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Not so naive Bayesian classification

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If you have a question about this talk, please contact Zoubin Ghahramani.

Machine learning is classically conceived as search through a hypothesis space for a hypothesis that best fits the training data. In contrast, naive Bayes performs no search, extrapolating an estimate of a high-order conditional probability by composition from lower-order conditional probabilities. In this talk I show how this searchless approach can be generalised, creating a family of learners that provide a principled method for controlling the bias/variance trade-off. At one extreme very low variance can be achieved as appropriate for small data. Bias can be decreased with larger data in a manner that ensure Bayes optimal asymptotic error. These algorithms havethe desirable properties of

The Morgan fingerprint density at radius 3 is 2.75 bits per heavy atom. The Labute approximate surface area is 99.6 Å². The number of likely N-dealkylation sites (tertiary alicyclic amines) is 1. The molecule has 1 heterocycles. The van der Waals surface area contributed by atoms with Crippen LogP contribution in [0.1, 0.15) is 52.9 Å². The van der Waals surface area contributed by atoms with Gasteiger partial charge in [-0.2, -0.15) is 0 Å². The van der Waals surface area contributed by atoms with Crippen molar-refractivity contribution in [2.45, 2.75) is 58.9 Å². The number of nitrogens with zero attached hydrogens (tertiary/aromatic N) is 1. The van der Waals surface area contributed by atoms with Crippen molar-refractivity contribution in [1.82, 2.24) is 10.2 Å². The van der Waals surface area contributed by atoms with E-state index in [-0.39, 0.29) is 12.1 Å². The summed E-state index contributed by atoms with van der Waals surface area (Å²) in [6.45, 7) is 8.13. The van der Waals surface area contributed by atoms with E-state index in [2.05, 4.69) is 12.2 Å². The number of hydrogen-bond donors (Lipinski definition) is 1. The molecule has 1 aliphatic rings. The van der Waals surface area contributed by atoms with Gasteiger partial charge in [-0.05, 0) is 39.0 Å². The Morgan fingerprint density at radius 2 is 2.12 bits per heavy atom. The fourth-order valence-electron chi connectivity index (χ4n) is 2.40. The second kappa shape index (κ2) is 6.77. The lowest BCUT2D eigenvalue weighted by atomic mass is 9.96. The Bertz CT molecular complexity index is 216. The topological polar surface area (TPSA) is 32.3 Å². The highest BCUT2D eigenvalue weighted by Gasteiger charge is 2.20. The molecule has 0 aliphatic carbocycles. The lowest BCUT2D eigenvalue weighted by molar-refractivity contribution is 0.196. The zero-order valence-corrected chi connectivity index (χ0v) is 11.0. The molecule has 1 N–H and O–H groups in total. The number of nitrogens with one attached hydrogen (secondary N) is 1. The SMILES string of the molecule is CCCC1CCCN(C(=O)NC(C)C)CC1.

• training time that is linear with respect to training set size,
  • learning rom a single pass through the data,
  • allowing incremental learning,
  • supporting parallel and anytime classification,
  • providing direct prediction of class probabilities,
  • supporting direct handling of missing values, and
  • robust handling of noise.

Despite being generative, they deliver classification accuracy competitive with state-of-the-art discriminative techniques.

This talk is part of the Machine Learning @ CUED series.

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